• I may end up recreating the entire pool - I think it also might have to do with my setting the volume to "fixed" instead of "thin" provisioning. – Hayden McAfee Mar 18 '15 at 5:09

I ran into the same issue. Neograph's comment is irrelevant in this case, he's talking about traditional Windows Server disk mirroring, not Storage Spaces. Thin provisioning is also quite irrelevant in this case. You can use it as a workaround, but I think more cautious planning will be better both budget- and performance-wise, just read on and you'll see.

After quite some time spent on reading and playing around in Server Manager, I think I figured out what's going on. The thing is, SS has this thing called "columns". That defines how many disks data is striped across. If your virtual disk was created with 4 columns, data is only spread across 4 disks with Simple layout (i.e. RAID0) or 8 disks with Two-way mirror (i.e. RAID10), not all of them. Now this may be confusing for someone who comes from traditional HW RAID (like me), but that's the way it is.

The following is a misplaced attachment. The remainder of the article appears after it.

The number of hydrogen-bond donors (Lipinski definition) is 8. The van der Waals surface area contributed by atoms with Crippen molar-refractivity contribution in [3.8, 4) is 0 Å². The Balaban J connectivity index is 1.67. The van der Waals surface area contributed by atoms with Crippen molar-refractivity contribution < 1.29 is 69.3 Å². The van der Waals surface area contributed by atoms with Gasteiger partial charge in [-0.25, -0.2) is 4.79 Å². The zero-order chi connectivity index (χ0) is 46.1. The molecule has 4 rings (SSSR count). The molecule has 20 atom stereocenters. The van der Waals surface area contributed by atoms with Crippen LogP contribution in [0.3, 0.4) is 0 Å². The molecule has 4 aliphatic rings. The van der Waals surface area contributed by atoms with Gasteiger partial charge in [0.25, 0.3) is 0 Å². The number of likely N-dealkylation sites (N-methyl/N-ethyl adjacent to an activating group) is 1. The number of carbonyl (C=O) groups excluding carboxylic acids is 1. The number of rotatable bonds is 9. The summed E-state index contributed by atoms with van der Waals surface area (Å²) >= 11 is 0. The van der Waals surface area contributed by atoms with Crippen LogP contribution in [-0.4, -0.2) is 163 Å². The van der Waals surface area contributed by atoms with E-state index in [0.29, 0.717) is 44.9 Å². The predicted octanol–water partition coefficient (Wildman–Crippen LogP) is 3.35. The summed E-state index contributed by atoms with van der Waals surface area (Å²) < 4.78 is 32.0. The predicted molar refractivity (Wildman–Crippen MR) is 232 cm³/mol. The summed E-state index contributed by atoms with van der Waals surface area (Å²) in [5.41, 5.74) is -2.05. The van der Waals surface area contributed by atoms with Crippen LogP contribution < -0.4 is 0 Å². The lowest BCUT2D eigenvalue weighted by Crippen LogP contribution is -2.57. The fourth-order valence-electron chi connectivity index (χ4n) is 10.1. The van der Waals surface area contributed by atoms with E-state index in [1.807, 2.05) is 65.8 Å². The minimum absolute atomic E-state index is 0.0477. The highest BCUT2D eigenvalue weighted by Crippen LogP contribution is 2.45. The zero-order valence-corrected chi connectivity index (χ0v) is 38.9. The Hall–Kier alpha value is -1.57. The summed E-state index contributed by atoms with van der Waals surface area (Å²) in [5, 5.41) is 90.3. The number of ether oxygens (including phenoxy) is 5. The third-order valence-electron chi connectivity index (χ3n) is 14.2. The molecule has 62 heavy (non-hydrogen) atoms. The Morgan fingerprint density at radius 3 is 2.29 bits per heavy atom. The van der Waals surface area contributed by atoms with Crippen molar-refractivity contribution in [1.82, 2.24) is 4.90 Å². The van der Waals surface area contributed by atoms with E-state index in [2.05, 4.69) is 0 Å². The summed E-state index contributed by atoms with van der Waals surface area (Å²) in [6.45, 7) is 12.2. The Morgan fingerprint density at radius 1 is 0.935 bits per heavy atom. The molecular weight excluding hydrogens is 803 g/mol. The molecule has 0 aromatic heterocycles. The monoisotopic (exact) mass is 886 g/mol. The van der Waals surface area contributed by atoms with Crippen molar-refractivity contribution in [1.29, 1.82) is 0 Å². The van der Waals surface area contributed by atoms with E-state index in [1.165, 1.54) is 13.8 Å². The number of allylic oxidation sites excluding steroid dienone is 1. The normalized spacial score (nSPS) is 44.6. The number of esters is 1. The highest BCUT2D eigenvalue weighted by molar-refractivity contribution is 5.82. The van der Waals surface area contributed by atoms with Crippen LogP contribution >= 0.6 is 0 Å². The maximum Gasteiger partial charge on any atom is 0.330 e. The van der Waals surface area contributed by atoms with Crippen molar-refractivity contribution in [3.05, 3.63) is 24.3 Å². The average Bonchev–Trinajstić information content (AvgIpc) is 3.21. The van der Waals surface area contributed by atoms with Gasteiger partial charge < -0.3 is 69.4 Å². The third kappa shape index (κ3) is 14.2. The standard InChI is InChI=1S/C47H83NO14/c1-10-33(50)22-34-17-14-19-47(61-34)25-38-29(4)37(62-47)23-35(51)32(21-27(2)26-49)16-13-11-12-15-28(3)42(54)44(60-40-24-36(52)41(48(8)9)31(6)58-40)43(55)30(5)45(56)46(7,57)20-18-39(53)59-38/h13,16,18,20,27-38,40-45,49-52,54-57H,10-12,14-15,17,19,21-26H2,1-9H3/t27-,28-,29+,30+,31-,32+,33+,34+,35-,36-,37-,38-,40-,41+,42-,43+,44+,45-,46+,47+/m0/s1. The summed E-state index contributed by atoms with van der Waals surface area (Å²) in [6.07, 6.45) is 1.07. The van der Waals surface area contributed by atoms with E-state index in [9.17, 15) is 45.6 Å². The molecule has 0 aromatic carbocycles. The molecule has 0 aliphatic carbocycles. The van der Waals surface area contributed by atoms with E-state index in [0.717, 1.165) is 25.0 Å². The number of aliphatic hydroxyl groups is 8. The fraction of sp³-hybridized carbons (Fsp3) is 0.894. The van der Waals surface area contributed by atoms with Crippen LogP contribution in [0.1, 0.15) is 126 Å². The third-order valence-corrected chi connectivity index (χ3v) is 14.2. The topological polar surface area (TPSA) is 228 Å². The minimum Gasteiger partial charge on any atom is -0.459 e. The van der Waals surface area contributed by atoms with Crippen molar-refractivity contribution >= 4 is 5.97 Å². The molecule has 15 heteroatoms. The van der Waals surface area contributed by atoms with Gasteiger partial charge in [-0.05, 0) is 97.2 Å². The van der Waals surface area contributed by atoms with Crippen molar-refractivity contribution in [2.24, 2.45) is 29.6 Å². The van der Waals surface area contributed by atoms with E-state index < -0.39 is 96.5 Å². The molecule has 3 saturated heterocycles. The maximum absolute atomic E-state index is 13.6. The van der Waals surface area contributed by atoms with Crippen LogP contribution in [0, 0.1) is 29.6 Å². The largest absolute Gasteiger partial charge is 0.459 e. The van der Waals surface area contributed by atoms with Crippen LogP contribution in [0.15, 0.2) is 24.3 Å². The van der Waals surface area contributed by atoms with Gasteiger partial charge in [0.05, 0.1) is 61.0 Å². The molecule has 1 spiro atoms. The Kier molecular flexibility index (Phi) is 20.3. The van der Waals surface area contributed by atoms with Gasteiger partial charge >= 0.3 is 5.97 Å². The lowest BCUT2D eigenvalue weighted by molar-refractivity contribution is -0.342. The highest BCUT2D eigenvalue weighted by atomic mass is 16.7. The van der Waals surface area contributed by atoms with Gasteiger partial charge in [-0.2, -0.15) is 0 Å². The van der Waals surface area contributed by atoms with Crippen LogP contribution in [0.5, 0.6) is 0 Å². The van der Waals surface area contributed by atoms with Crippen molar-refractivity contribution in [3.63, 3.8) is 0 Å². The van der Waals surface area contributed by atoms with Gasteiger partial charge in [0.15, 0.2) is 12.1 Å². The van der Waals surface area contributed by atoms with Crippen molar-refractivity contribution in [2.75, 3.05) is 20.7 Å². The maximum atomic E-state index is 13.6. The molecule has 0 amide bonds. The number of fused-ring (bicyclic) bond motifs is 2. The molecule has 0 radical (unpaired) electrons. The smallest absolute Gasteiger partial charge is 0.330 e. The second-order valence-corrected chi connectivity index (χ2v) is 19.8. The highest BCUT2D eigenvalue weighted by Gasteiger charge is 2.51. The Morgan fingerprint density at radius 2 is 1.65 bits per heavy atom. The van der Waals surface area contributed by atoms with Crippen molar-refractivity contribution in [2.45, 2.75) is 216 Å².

Note: from now on, I'll refer to the number of columns as column size because it's much more intuitive for me this way.

So anyway, column size also defines how you can extend a virtual disk. Clearly, if your current VD has groups of 4 disks (= column size is 4), you can't add a "half" group by adding 2 new disks. So the number of disks required for expansion is basically

n x NumberOfColumns x NumberOfDataCopies

So if you have a two-way mirror and a column size of 1, you can only add pairs of disks. If your mirror has a column size of 3, you can only add 6, 12, 18 or so disks.

From what I understand, the default column size for a VD is the number of disks divided by copy count, but 8 at maximum, e.g. if you have 10 disks in a two-way mirror, column size will be 5, if you have 16 disks, column size will be 8, but if you have 24 disks, column size will still be 8 - by default. Note: you can check these numbers under VD properties (NumberOfColumns and NumberOfDataCopies properties undes Details).

And here come a lot of headaches:

  • the default column size requires you to double the disk count if you want to expand the VD (in most cases)
  • you can only select column size if disk usage was set to Manual during pool creation
  • the default disk usage is Automatic (of course)
  • you cannot change column size once the VD's created
  • you cannot change disk usage to Manual once the pool's created

So to have this set up properly, you need to delete:

  • the volume
  • the virtual disk
  • the storage pool

i.e. everything. As a sidenote, stripe size (called Interleave size in SS) is also unavailable if disk usage is set to automatic.